Amazing Grace in the Life of William Wilberforce

amazgrac
HOME SCHOOL BOOK REVIEW
Book: Amazing Grace in the Life of William Wilberforce
Author: John Piper
Publisher: Crossway, 2007
ISBN-13: 978-1581348750
ISBN-10: 1581348754
Related websites: http://www.DesiringGod.org (author), http://www.crossway.com (publisher)
Language level: 1
(1=nothing objectionable; 2=common euphemisms and/or childish slang terms; 3=some cursing or profanity; 4=a lot of cursing or profanity; 5=obscenity and/or vulgarity)
Reading level: Teens and adults
Rating: ***** 5 stars (EXCELLENT)
Reviewed by Wayne S. Walker
Disclosure: Any books donated for review purposes are in turn donated to a library. No other compensation has been received for the reviews posted on Home School Book Review.
For more information e-mail homeschoolbookreview@gmail.com .

Piper, John. Amazing Grace in the Life of William Wilberforce (material originally published in 2002 by Desiring God Foundation, 2601 E. Franklin Ave., Minneapolis, MN 55406; present form copyrighted in 2006 and published in 2007 by Crossway Books, a division of Good News Pupblishers, 1300 Crescent St., Wheaton, IL 60187). William Wilberforce (1759–1833) was an English politician, philanthropist, and a leader of the movement to abolish the slave trade. Despite a misspent youth, he began his political career in 1780 and eventually became the independent Member of Parliament for Yorkshire. In 1785, he underwent a conversion experience and became an evangelical Christian, which resulted in major changes to his lifestyle and a lifelong concern for reform. In 1787, he came into contact with a group of anti-slave-trade activists who persuaded him to take on the cause of abolition, and he soon became one of the leading English abolitionists. He headed the parliamentary campaign against the British slave trade for 26 years until the passage of the Slave Trade Act of 1807. In later years, Wilberforce supported the campaign for the complete abolition of slavery, even after 1826 when he resigned from Parliament because of his failing health. This led to the Slavery Abolition Act of 1833, which abolished slavery in most of the British Empire. Wilberforce died just three days after hearing that the passage of the Act through Parliament was assured.

Author John Piper gives a succinct and perceptive study of Wilberforce. Some have complained that it is too short. However, the book is intended not to be a complete biography of Wilberforce but to be an explanation of the basis for his perseverance against great obstacles in what looked like a lost cause. It does relay the basic story of this great man’s life but focuses primarily how to understand the ultimate source of his greatness and happiness. One may not agree with everything in the book. Piper is a Calvinist and points out that Wilberforce accepted the doctrines of evangelical Calvinism, including the doctrine of justification by faith alone, though he was not parochially minded, saying, “There are no names or party distinctions in heaven.” However, I think that all true Bible believers can agree with Wilberforce’s conclusion, that there is a “perfect harmony between the leading doctrines and the practical precepts of Christianity,” and that it is a “fatal habit to consider Christian morals as distinct from Christian doctrine.” I don’t know if this is true or not, but I have heard that Piper’s original material may have been the impetus behind Amazing Grace, the 2006 American-British biographical drama film directed by Michael Apted, about the campaign against slave trade in the British Empire led by Wilberforce. A similar book about Wilberforce which I have read is entitled Statesman and Saint: The Principled Politics of William Wilberforce (2002) written by my friend David J. Vaughan.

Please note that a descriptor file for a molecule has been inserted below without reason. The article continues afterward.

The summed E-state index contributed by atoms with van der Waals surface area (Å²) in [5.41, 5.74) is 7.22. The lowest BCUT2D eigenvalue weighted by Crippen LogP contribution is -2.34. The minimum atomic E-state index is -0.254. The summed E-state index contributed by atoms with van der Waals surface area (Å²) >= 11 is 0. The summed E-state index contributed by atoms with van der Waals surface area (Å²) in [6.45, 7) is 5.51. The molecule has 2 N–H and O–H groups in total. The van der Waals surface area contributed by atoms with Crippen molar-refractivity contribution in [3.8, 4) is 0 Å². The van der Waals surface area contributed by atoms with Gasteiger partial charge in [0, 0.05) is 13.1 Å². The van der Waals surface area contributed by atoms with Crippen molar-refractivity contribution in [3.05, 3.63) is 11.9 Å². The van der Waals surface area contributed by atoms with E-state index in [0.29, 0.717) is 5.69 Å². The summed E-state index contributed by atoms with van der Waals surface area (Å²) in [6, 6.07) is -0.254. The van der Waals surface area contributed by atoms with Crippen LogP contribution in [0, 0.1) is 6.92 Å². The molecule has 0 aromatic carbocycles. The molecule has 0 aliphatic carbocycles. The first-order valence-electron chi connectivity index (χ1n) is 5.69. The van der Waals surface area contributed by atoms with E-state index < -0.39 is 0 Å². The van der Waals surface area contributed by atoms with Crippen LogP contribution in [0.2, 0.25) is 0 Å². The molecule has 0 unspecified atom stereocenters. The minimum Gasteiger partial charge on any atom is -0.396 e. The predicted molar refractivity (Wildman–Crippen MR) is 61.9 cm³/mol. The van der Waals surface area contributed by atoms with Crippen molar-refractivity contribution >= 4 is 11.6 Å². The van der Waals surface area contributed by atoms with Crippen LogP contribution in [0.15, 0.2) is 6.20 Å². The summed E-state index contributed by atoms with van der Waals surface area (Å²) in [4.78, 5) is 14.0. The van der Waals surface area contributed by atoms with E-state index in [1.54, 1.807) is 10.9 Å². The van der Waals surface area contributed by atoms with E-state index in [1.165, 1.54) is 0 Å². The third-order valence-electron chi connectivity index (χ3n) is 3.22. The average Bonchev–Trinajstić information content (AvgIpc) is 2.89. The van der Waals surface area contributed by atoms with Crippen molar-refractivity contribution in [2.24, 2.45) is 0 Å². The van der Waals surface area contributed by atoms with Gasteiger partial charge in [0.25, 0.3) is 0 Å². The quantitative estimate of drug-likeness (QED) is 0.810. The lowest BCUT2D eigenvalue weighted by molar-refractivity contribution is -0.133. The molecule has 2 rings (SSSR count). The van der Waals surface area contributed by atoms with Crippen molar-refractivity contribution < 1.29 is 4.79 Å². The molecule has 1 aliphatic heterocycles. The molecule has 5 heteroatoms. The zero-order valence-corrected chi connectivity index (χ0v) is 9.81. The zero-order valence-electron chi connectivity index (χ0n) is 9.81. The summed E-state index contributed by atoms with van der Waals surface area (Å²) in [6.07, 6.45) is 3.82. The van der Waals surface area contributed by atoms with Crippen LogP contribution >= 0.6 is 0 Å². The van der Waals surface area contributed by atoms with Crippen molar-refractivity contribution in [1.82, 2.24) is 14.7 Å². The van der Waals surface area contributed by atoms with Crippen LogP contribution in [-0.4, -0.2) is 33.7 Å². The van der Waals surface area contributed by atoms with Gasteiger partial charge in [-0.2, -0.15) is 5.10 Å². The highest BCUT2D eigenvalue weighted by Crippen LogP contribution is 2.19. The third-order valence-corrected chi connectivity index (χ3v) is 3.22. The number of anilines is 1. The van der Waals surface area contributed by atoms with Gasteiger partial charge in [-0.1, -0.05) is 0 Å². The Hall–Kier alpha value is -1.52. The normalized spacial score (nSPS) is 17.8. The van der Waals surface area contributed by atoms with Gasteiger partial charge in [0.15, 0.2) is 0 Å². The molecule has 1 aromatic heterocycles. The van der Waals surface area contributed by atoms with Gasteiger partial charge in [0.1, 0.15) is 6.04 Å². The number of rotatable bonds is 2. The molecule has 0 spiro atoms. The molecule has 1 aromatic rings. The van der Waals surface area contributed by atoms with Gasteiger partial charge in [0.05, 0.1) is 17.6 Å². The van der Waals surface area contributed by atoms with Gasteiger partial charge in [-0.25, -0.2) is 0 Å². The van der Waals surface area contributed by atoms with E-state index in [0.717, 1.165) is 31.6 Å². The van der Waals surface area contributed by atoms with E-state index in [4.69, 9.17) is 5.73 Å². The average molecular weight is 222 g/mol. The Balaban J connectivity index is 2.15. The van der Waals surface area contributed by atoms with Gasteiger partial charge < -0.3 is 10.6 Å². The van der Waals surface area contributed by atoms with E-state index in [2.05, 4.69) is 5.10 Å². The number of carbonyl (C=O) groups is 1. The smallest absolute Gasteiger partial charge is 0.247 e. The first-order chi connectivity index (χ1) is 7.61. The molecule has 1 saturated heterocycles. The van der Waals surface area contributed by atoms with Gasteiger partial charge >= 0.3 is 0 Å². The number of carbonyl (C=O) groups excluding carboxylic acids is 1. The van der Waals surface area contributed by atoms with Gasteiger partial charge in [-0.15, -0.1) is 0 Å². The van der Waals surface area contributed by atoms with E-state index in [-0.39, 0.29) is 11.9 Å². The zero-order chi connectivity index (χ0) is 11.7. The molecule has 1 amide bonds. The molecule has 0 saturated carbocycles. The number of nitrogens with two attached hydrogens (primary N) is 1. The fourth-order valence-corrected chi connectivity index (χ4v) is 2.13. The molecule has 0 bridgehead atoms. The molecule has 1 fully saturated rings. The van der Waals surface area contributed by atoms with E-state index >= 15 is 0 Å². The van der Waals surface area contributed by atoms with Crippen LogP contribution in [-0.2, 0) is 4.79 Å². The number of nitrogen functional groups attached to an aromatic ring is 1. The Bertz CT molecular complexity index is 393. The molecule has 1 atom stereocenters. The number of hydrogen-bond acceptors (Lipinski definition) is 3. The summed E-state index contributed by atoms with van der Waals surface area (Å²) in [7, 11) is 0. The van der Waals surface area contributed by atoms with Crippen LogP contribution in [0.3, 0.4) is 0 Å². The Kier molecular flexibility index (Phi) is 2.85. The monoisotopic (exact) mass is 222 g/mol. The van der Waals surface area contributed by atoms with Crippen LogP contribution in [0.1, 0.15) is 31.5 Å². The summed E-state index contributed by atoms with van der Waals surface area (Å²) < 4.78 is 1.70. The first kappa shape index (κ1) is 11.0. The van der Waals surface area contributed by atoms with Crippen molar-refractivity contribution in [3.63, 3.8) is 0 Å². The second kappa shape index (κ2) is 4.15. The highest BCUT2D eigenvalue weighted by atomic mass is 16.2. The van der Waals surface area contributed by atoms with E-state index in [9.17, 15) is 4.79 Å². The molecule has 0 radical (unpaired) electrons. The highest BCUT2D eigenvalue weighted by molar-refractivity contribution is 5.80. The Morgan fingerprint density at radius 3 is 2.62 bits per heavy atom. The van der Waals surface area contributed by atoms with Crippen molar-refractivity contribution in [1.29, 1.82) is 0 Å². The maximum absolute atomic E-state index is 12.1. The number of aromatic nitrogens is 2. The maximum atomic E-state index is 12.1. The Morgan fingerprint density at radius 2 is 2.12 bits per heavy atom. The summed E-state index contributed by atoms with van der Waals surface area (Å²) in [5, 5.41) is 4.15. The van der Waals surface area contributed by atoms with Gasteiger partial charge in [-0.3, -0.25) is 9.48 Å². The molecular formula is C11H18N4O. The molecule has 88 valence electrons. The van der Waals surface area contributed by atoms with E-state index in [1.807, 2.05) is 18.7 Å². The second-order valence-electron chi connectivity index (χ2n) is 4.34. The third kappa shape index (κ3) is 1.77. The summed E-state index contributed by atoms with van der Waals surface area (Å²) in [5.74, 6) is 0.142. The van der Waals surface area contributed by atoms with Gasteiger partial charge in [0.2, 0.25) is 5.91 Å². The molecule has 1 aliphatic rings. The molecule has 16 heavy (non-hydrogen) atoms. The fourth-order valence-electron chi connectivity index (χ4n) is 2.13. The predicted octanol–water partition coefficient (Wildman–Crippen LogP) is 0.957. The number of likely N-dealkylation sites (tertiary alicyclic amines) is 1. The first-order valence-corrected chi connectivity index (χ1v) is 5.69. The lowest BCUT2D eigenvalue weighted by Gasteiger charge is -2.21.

Advertisements
This entry was posted in biography. Bookmark the permalink.

Leave a Reply

Fill in your details below or click an icon to log in:

WordPress.com Logo

You are commenting using your WordPress.com account. Log Out / Change )

Twitter picture

You are commenting using your Twitter account. Log Out / Change )

Facebook photo

You are commenting using your Facebook account. Log Out / Change )

Google+ photo

You are commenting using your Google+ account. Log Out / Change )

Connecting to %s